(s) between

September
and January,

PhD
S
tage
1
assessment

will take place
during March of your second year.



Assessment procedure


PhD Stage 1 Transfer


All fulltime students who registered for Bioinformatics and
Systems Biology

or the
Computational and Infection Biology
PhD between Sept
ember

and Jan
uary

must present for
PhD Stage 1 transfer assessment
sometime

in early

March
of the second year of study

(exact location and time of assessment will be emailed to you nearer the date).



Prior to this assessment copies of record forms
for
all

DSP meetings, signed off
by all
relevant participants,
must

be submitted to either Anthony Chubb (BSB) or Heather Woo
d
(CIB)
.



Students must also submit a written assessment report (work progress & thesis proposal)
document
.
This report will be given to the assessment panel. The criteria upon which the
candidates will be assessed are as follows



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13


1.

Are the aims of the
project clear?

2.

Has the student demonstrated an understanding of knowledge in the field?

3.

Is there evidence of progress made?

4.

Is there a clear research plan for the doctoral phase?


The report should be
at least five

but no more than
eight A4 pages
(excluding
references)

in length, (Times New Roman, 12pt, 1.5 spacing)
. It may contain figures
and tables. It
must

contain a research plan for the doctoral phase.
BSB
s
tudents
should
prepare a draft of the assessment report and present it along with the br
ief presentation
(see below) at their 12
-
month DSP.
CIB
s
tudents
should discuss their doctoral plan with
their two supervisors.
The
report
must be written to a good scholarly standard (within the
space constraints). The requirements will vary by area, but
a typical thesis proposal could
define precisely the prob
lem being addressed, the proposed solution, and the preliminary
results
that

demonstrate that the produced solution is viable, and a detailed plan for
completion.


In addition
the principal
supervisor

must submit

to the
programme a
dministrator
s

a
statement on the progress of the student within
S
tage
1 and recommendation on their
progression to
S
tage
2
, and the plans/progress on taught modules including transferable
skills, laboratory experien
ce, and industrial/academic placement
. This should also be signed

by the joint supervisor.


Students are to present for interview with the Assessment panel which will consist of at least
three members of academic staff in the university, assigned by the

relevant

steering
committee
s
.


Students will be asked to make a brief presentation (
no more than 5 min
ute
s
) and 4
slides maximum during which they will typically explain what the background to their project
is, what the main overall aims of the project
are, progress to date, and projected future
plans. This will be followed by questions and discussion with the student.



The decision on w
hether to upgrade/ transfer a student to
S
tage
2 of the PhD programme
will be made by the Assessment Panel. It will be

based on:



The quality of the Thesis Proposal



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General performance in the taught modules completed at this stage (but
not all modules will
need to be completed at this stage)



General performance in the rotation projects (for Computational and
Infection
Biology students).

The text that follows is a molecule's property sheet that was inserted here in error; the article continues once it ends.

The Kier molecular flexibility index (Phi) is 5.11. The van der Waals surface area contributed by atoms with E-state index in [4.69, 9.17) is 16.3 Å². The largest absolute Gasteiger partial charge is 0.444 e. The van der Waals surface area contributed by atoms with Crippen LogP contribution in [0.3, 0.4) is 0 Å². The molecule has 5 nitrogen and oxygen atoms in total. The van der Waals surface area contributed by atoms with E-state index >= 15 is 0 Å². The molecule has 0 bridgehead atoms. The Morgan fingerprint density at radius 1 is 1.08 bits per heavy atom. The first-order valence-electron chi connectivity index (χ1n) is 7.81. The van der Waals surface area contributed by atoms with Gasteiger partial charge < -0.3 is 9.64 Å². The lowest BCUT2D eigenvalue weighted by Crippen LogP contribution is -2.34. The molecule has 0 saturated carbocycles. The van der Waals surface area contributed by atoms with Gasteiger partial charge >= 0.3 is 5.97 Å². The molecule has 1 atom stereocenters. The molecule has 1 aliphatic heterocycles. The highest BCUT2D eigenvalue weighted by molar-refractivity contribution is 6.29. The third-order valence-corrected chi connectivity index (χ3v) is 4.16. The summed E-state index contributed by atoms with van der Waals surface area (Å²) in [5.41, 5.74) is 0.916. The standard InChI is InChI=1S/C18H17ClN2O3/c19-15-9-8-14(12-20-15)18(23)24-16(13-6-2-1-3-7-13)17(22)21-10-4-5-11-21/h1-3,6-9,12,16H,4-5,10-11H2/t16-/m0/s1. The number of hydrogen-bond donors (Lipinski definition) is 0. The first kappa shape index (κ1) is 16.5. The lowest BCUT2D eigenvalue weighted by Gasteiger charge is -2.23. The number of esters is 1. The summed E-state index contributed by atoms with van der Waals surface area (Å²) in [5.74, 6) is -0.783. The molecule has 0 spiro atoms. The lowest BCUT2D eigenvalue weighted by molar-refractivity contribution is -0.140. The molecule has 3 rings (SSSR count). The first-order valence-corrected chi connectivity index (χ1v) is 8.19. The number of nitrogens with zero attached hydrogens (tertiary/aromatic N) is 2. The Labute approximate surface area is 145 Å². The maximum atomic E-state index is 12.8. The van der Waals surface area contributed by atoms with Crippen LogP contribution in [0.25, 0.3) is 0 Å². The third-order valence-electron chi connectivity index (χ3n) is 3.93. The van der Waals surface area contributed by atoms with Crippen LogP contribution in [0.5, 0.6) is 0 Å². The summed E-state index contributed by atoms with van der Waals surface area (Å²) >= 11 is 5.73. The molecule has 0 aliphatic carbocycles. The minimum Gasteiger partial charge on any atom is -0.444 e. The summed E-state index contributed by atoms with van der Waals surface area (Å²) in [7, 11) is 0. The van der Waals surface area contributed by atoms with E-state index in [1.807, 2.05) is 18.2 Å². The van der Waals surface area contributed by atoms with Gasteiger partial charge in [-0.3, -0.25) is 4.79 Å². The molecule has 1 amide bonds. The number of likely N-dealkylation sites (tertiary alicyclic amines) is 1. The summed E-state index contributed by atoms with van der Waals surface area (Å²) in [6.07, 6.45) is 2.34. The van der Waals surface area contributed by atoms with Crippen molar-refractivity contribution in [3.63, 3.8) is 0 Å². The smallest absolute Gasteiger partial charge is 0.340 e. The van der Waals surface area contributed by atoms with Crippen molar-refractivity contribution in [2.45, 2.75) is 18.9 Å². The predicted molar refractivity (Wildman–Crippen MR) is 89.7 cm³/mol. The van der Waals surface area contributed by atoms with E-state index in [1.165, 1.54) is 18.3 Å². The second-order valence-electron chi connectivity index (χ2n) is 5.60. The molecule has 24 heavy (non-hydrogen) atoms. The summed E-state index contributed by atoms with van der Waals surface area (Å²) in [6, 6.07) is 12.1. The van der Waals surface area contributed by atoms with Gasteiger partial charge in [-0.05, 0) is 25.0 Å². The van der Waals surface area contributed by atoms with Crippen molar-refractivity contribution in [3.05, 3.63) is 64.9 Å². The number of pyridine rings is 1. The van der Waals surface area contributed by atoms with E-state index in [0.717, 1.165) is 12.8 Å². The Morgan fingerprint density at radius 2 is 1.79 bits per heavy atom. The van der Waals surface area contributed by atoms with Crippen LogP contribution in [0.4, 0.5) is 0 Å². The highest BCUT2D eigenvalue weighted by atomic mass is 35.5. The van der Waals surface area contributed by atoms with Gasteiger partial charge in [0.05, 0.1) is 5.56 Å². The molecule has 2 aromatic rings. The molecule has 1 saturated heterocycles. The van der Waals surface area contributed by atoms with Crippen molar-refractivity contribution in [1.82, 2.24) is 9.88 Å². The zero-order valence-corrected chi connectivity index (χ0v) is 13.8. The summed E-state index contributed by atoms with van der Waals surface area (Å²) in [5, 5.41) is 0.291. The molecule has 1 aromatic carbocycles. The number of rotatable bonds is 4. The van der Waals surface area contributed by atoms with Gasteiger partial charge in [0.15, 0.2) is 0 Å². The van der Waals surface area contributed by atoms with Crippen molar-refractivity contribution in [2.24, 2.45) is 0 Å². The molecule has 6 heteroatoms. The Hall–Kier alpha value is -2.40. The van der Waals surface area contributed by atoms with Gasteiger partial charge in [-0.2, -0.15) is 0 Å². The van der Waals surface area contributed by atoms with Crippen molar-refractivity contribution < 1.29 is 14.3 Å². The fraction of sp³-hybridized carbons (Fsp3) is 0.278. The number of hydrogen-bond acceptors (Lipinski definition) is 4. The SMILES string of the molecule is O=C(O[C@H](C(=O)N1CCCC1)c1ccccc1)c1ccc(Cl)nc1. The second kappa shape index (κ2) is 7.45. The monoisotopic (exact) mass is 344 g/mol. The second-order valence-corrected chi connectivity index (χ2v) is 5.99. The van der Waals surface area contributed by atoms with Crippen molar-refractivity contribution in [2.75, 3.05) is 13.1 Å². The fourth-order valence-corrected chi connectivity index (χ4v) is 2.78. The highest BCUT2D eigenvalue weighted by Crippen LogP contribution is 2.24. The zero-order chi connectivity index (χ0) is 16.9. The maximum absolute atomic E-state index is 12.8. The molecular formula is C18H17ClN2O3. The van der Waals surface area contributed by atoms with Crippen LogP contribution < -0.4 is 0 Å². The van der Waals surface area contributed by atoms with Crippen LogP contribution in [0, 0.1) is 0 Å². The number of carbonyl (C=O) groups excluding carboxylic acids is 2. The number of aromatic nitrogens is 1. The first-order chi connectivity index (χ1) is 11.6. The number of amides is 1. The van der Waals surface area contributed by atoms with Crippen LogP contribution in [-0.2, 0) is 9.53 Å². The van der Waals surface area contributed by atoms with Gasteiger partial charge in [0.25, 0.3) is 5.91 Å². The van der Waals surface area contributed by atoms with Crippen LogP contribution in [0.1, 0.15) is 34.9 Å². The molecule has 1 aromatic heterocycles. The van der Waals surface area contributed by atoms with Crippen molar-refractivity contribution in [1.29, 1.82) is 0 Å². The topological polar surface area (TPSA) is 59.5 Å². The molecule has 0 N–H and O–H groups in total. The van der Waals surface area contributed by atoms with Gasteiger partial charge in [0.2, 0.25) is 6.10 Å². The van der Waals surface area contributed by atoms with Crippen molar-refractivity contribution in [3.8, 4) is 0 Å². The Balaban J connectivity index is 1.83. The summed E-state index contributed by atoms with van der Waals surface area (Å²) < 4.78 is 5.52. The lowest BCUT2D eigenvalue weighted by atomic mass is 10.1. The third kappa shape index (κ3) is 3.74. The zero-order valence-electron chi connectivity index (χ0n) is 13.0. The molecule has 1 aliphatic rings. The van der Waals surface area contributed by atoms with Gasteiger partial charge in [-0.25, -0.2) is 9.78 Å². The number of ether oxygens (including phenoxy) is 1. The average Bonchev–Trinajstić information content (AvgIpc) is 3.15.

Outcome of the Transfer Assessment:


The panel must make a recommendation after the assessments. The recommendation must
be one of the following:

1.

Satisfactory progress
-
transfer to PhD.

2.

Student would benefit from reassessment


present again in
3
-
6 months

3.

Work towards completion for the award of Masters Degree

4.

Termination

of Student’s registration


student to be awarded a certificate of credit
for any modules for which credit has been awarded.


After your Transfer Assessment has taken place a Transfer Assessment Review Meeting of
your DSP is held to discuss the recommenda
tions of your Assessment Panel. If the
recommendation is to progress to Stage 2, you will progress to the next phase of your PhD.
If the recommendation is other than for progression to Stage 2, the options recommended
by the Assessment Panel and the potent
ial for re
-
presenting to the next Assessment Panel
sitting of the will be discussed
with your DSP
.


Your transfer assessment reports will go to your relevant schools


Graduate School Board
meeting for approval and you will be notified shortly aft
er this me
eting of the outcome.


If you wish
,

you have the right to appeal a decision of the Assessment Panel. In the first
instance, an informal appeal should be made in writing to
the Director
. In the second
instance, an informal appeal should be made in writing
to your Head of School. In the third
instance, an informal appea
l should be made in writing to the College Graduate School
Board. In the event of an unsuccessful appeal at th
ese

level
s
, the student may apply to the
Assessment Appeals Office to formally app
eal the outcome of the transfer assessment.

Please contact the Dean of Graduate Studies (
http://www.ucd.ie/graduatestudies/infoforstaff/
)
for more information.





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7.

C
andidacy
Requirement part

A
: Coursework


UCD operates a credit
-
based system for accrediting modules acquired during the structured
PhD.
Students in both the
Bioinformatics and Systems Biology

and Computational and
Infection Biology

programme
s

are required to take

a minimum of
30 credits to be
accumulated at some stage dur
ing the PhD
.

It is recommended that most students take

35
credits
.
Where a student plans to depart from this, the DSP should contact the
Programme
Director
s

giving a justification.
Since a full year is 90 credits, that means
abo
ut a third of the
first year could